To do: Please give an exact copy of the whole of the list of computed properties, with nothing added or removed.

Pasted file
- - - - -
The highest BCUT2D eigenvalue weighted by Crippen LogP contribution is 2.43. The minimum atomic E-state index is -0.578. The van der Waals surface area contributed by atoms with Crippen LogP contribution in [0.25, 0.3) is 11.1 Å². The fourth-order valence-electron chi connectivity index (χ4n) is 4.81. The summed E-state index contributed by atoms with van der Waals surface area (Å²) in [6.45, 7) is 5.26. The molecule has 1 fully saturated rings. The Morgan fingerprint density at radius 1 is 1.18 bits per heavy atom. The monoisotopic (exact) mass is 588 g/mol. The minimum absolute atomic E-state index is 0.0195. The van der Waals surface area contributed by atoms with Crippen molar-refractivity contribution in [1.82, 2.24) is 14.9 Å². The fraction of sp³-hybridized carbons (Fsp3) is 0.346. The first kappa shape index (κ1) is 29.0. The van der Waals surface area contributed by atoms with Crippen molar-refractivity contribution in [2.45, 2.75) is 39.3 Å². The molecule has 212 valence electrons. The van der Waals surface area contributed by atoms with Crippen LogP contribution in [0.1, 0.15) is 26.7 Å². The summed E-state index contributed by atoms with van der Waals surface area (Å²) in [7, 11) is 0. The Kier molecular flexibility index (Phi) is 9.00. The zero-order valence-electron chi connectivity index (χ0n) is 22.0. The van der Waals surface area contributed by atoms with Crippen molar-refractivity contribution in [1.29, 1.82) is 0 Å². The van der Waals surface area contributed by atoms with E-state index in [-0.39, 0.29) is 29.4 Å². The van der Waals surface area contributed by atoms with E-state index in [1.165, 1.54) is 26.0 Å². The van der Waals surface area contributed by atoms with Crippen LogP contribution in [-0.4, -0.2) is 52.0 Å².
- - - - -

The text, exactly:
The highest BCUT2D eigenvalue weighted by Crippen LogP contribution is 2.43. The minimum atomic E-state index is -0.578. The van der Waals surface area contributed by atoms with Crippen LogP contribution in [0.25, 0.3) is 11.1 Å². The fourth-order valence-electron chi connectivity index (χ4n) is 4.81. The summed E-state index contributed by atoms with van der Waals surface area (Å²) in [6.45, 7) is 5.26. The molecule has 1 fully saturated rings. The Morgan fingerprint density at radius 1 is 1.18 bits per heavy atom. The monoisotopic (exact) mass is 588 g/mol. The minimum absolute atomic E-state index is 0.0195. The van der Waals surface area contributed by atoms with Crippen molar-refractivity contribution in [1.82, 2.24) is 14.9 Å². The fraction of sp³-hybridized carbons (Fsp3) is 0.346. The first kappa shape index (κ1) is 29.0. The van der Waals surface area contributed by atoms with Crippen molar-refractivity contribution in [2.45, 2.75) is 39.3 Å². The molecule has 212 valence electrons. The van der Waals surface area contributed by atoms with Crippen LogP contribution in [0.1, 0.15) is 26.7 Å². The summed E-state index contributed by atoms with van der Waals surface area (Å²) in [7, 11) is 0. The Kier molecular flexibility index (Phi) is 9.00. The zero-order valence-electron chi connectivity index (χ0n) is 22.0. The van der Waals surface area contributed by atoms with Crippen molar-refractivity contribution in [1.29, 1.82) is 0 Å². The van der Waals surface area contributed by atoms with E-state index in [-0.39, 0.29) is 29.4 Å². The van der Waals surface area contributed by atoms with E-state index in [1.165, 1.54) is 26.0 Å². The van der Waals surface area contributed by atoms with Crippen LogP contribution in [-0.4, -0.2) is 52.0 Å².